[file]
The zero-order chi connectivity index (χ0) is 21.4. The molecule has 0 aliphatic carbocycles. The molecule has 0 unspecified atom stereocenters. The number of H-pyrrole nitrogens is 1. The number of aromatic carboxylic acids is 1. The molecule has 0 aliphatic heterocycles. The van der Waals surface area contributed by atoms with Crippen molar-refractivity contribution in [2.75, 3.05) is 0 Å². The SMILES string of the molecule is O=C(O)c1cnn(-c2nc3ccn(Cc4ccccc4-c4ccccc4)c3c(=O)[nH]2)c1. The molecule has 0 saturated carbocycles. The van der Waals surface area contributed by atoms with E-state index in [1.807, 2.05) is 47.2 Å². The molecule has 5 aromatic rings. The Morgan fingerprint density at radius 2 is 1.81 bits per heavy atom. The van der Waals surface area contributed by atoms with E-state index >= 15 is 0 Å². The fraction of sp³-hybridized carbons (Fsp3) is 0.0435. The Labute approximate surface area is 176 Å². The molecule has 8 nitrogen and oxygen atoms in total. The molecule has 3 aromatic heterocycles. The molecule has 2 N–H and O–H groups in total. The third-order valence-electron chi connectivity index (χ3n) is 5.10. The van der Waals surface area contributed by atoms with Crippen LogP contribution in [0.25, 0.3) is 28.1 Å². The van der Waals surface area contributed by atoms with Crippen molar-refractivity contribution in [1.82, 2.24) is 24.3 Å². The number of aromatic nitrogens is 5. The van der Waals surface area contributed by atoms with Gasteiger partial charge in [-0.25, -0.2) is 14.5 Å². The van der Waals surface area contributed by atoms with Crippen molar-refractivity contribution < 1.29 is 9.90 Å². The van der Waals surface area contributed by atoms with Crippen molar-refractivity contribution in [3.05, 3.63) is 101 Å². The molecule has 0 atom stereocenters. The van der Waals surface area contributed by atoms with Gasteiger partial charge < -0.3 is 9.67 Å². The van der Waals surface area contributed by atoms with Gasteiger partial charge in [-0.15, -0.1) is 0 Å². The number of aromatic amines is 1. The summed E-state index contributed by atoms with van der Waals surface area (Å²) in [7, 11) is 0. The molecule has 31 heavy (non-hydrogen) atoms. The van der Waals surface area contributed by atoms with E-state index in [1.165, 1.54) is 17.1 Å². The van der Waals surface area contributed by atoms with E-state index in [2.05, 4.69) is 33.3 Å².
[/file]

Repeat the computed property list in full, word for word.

The zero-order chi connectivity index (χ0) is 21.4. The molecule has 0 aliphatic carbocycles. The molecule has 0 unspecified atom stereocenters. The number of H-pyrrole nitrogens is 1. The number of aromatic carboxylic acids is 1. The molecule has 0 aliphatic heterocycles. The van der Waals surface area contributed by atoms with Crippen molar-refractivity contribution in [2.75, 3.05) is 0 Å². The SMILES string of the molecule is O=C(O)c1cnn(-c2nc3ccn(Cc4ccccc4-c4ccccc4)c3c(=O)[nH]2)c1. The molecule has 0 saturated carbocycles. The van der Waals surface area contributed by atoms with E-state index in [1.807, 2.05) is 47.2 Å². The molecule has 5 aromatic rings. The Morgan fingerprint density at radius 2 is 1.81 bits per heavy atom. The van der Waals surface area contributed by atoms with E-state index >= 15 is 0 Å². The fraction of sp³-hybridized carbons (Fsp3) is 0.0435. The Labute approximate surface area is 176 Å². The molecule has 8 nitrogen and oxygen atoms in total. The molecule has 3 aromatic heterocycles. The molecule has 2 N–H and O–H groups in total. The third-order valence-electron chi connectivity index (χ3n) is 5.10. The van der Waals surface area contributed by atoms with Crippen LogP contribution in [0.25, 0.3) is 28.1 Å². The van der Waals surface area contributed by atoms with Crippen molar-refractivity contribution in [1.82, 2.24) is 24.3 Å². The number of aromatic nitrogens is 5. The van der Waals surface area contributed by atoms with Gasteiger partial charge in [-0.25, -0.2) is 14.5 Å². The van der Waals surface area contributed by atoms with Crippen molar-refractivity contribution < 1.29 is 9.90 Å². The van der Waals surface area contributed by atoms with Crippen molar-refractivity contribution in [3.05, 3.63) is 101 Å². The molecule has 0 atom stereocenters. The van der Waals surface area contributed by atoms with Gasteiger partial charge < -0.3 is 9.67 Å². The van der Waals surface area contributed by atoms with Gasteiger partial charge in [-0.15, -0.1) is 0 Å². The number of aromatic amines is 1. The summed E-state index contributed by atoms with van der Waals surface area (Å²) in [7, 11) is 0. The molecule has 31 heavy (non-hydrogen) atoms. The van der Waals surface area contributed by atoms with E-state index in [1.165, 1.54) is 17.1 Å². The van der Waals surface area contributed by atoms with E-state index in [2.05, 4.69) is 33.3 Å².